The year is drawing to a close and I thought I would include one last short translation comparison to round off the old year and herald the new year.
What more fitting to do that than taking a look at two instrumental phrases from the science fiction trilogy Back to the Future, where we will be inspecting how the eccentric Doctor Emmett L. Brown's mannerisms and speech are rendered in a few translations, mainly the "Soft" dub release, being the second official release and dub of the films in Japan.
Doctor Brown uses one out of the four official Japanese dubs, the archetypal Senior Sociolect, that is in part based off the Hiroshima dialect, i.e. washi as the first person pronominal and ja as the final copula. He does however subvert expectations in the three others.
Let us take a look, shall we?
One of the very first scenes and the most pivotal is when Doc Brown promises his assistant and the hero of the trilogy, Marty McFly (played by Michael J. Fox), that the modified and stylish DeLorean piloted by the dog, Einstein, albeit remote-controlled, will produce not merely the desired results of time-travel, but do so in a most flabbergastingly impressive way:
If my calculations are correct, when this baby hits eighty-eight miles per hour, you're gonna see some serious shit.
Note "serious shit," one of a few instances of the venerable Anglo-saxon swear being used in the film, how will a translator apply this into the Doctor's otherwise hybrid formal and slangy speech?
The official subtitles for one release has it as:
Keisan toori ni ikeba jisoku 140 kiro ni naru to futta makeru koto ga oki
"If this goes according to my calculations, then once it hits 140 km/h, you are gonna get bloody flabbergasted!"
Watashi no keisan ga tadashikereba kuruma ga jisoku 140 kiro ni tasshita shunkan ni buttamageru you na koto ga okoru n'da
"If my calculations are correct, then the very instance the car reaches a velocity of 140 km/h, your damn mind's gonna get blown at what will occur!"
The key phrase that translates "serious shit" is buttamageru, which combines the strengthening prefix butsu- (打っ, "to violently/completely do something", lit. "to beat"), which we see in verbs like buttsubusu (ぶっ潰す, "to give a thrashing", "to beat up completely"), here it is combined with tamageru (魂消る, "to be astonished", "to be flabbergasted", lit. "soul-vanishing/erasing"), thus a more literal rendering is "one's soul is thoroughly thrashed and erased," which sounds more ominous. Thus you could, owing to butsu-, translate it as "it will blow your shit/mind/brain (what will happen)", or less sulphuric, "you will be utterly astonished."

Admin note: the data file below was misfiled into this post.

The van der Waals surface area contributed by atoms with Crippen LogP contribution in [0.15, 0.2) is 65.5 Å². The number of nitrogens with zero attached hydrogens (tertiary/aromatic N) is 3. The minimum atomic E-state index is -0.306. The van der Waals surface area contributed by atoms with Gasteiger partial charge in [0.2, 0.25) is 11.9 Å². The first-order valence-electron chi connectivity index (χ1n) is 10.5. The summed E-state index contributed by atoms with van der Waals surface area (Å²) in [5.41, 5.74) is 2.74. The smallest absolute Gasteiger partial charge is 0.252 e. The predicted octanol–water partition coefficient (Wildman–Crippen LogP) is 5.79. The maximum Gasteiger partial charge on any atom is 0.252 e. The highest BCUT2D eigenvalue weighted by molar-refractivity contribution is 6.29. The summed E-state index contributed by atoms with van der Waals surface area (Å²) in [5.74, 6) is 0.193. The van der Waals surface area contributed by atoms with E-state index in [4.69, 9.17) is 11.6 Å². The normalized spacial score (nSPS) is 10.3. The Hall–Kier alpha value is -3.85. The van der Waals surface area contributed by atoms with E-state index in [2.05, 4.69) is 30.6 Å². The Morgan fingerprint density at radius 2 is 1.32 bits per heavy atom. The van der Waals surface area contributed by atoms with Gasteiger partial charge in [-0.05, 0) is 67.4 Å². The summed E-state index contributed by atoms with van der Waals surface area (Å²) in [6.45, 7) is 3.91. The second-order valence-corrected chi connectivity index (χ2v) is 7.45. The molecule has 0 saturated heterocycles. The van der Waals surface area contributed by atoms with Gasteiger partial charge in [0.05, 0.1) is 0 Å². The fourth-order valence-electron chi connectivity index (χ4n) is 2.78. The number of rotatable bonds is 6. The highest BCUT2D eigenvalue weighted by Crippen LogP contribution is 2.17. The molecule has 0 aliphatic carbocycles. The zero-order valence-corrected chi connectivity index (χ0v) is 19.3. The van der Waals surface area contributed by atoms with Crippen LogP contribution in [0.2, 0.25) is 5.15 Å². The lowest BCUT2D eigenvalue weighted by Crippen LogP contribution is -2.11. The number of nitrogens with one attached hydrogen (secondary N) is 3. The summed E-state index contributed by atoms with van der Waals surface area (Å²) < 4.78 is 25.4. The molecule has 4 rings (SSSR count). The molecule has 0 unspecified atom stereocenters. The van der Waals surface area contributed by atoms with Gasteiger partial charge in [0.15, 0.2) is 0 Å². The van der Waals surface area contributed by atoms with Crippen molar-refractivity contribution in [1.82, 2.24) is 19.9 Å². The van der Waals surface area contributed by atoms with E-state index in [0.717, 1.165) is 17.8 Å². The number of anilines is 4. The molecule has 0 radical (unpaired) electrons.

As can be seen I also opted for "will be bloody flabbergasted" in the former translation, which conveys a similar sense of surprise.
Doctor Brown's automotive time-machine is governed by the obscurely named flux-capacitor, which as it appears there are several ways at rendering since the machine is entirely fictitious.
Dub and subtitles: 次元転位装置 (Jigen ten’i souchi, “Dimensional Transposition/Rearrangement Device”)
Official novelisation: 超時間回路 (Chou jikan kairo - “Hyper-temporal Circuit”)
Both describe aptly what the device does, making time travel possible, but as for in what way it achieves this is where the translations differ - the former implies that the Flux Capacitor warps the dimensions in order for the car to travel through time, whereas the latter literally transcends time to warp the car to its chosen temporal destination.
You could say that "flux" as in "be in flux," to be in fluid motion, would imply that the machine allows the car to use the capacitor to reign in the energy of fluctuating temporal flows, but this is perhaps overthinking what amounts to a mystical bit of science fiction technology.